This proposal will fundamentally increase our understanding of the process by which apicomplexan parasites egress from host cells. Toxoplasma gondii is a nearly ubiquitous parasite that can infect any warm-blooded animal cell and whose prevalence in humans exceeds 30%. The most serious clinical consequences of toxoplasmosis occur during pregnancy, causing cranial malformation, seizures and ocular damage in congenitally infected neonates. Reactivation of dormant tissue cysts in immune-compromised individuals is also of growing clinical significance. Understanding the fundamental processes of host cell destruction and parasite egress will provide a rational foundation for new antiparasitic therapies. The benefits of this work for human health are further enhanced by the biological proximity of T. gondii to other burdensome apicomplexan parasites, including the malaria-causing Plasmodium species and the important waterborne parasite Cryptosporidium. The work proposed here uses diverse approaches to focus on those proteins that are involved in the Ca2+-sensitive events leading up to parasite egress from host cells. First, established cell biological and genetic techniques and a novel temperature sensitive egress mutant will be used to assign a functional role to a protein, TgDOC2.1, whose essentiality for T. gondii egress has already been demonstrated. The search for additional egress proteins is also critical for continuing to expand our understanding of parasite biology and for seeding the rational design of new anti-parasitic therapies. [--The second aim seeks to identify new components of one or multiple egress pathways in an unbiased, forward genetic fashion. Forward and genetic screening has been used very successfully in T. gondii, principally through random chemical mutagenesis.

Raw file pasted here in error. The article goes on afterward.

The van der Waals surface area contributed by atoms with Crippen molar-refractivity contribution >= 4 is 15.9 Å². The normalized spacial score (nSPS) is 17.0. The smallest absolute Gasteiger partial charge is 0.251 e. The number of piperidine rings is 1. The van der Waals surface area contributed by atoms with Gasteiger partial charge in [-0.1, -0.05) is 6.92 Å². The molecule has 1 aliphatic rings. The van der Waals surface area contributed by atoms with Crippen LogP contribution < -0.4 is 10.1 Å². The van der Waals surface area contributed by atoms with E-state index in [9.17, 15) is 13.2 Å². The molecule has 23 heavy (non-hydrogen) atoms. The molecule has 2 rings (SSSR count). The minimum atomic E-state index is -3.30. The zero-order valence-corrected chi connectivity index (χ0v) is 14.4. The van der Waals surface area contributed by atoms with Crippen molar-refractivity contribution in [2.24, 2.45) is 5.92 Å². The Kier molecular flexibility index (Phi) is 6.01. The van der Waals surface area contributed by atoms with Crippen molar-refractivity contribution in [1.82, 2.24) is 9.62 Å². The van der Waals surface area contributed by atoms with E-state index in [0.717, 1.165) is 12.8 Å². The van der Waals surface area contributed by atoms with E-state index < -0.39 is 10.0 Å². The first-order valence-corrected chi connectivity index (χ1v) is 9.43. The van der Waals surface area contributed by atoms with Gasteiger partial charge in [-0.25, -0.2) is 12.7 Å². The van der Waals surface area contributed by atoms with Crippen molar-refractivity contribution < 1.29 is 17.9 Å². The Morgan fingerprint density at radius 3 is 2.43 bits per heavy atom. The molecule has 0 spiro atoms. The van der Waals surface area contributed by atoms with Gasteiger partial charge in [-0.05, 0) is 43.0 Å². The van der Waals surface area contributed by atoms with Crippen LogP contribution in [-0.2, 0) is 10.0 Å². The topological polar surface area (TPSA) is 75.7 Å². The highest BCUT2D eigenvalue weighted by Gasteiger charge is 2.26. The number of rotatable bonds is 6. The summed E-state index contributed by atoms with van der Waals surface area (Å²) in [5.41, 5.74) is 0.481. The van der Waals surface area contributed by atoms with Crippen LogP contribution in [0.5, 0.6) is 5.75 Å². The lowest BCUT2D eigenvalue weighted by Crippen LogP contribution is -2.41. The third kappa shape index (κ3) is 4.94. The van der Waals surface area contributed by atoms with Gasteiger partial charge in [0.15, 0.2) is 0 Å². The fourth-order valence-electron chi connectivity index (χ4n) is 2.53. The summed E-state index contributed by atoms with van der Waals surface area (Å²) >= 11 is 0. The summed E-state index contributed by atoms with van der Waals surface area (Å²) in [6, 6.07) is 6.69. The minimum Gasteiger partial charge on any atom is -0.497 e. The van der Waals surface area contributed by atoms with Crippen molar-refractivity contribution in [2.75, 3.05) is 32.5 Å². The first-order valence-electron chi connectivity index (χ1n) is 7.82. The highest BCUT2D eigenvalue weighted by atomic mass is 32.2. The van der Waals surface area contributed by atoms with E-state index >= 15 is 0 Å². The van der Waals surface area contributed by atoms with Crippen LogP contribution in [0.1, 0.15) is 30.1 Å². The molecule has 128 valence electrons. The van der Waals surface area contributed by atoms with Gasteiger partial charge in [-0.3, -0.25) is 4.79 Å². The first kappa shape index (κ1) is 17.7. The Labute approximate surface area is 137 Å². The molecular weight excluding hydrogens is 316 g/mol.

Aim two postulates that in contrast to chemically-induced mutants screened for temperature sensitive phenotypes, inducible overexpression would make feasible the identification of distinct classes of proteins for which the generation of temperature sensitive alleles are not possible. This will be accomplished through the production of a novel inducible cDNA library. Single copy integration of ORFs into the T. gondii genome will facilitate screening and enrichment for over-expression egress mutants. Sequencing- based techniques will then be used to identify the gene contained within that clone-a gene encoding a new and critical element of parasite egress.--] In total, the proposed experiments will provide new insights into the control of a fundamental parasitic process. Using a diversity of approaches, characterizing a known component and seeking to identify new ones maximizes the potential for identification of unique therapeutic targets, guiding future drug discovery and leading to more efficient control of these medically important pathogens.
Toxoplasma gondii is a parasite infecting nearly 1 in 3 people across the globe. The symptoms of acute toxoplasmosis stem largely from repeated cycles of host cell invasion and egress that destroy host tissues and lead to inflammation and scarring. By improving our understanding the molecular basis of parasite egress from host cells, as this proposal seeks to do, we can better design therapeutic approaches targeted towards disrupting this essential process.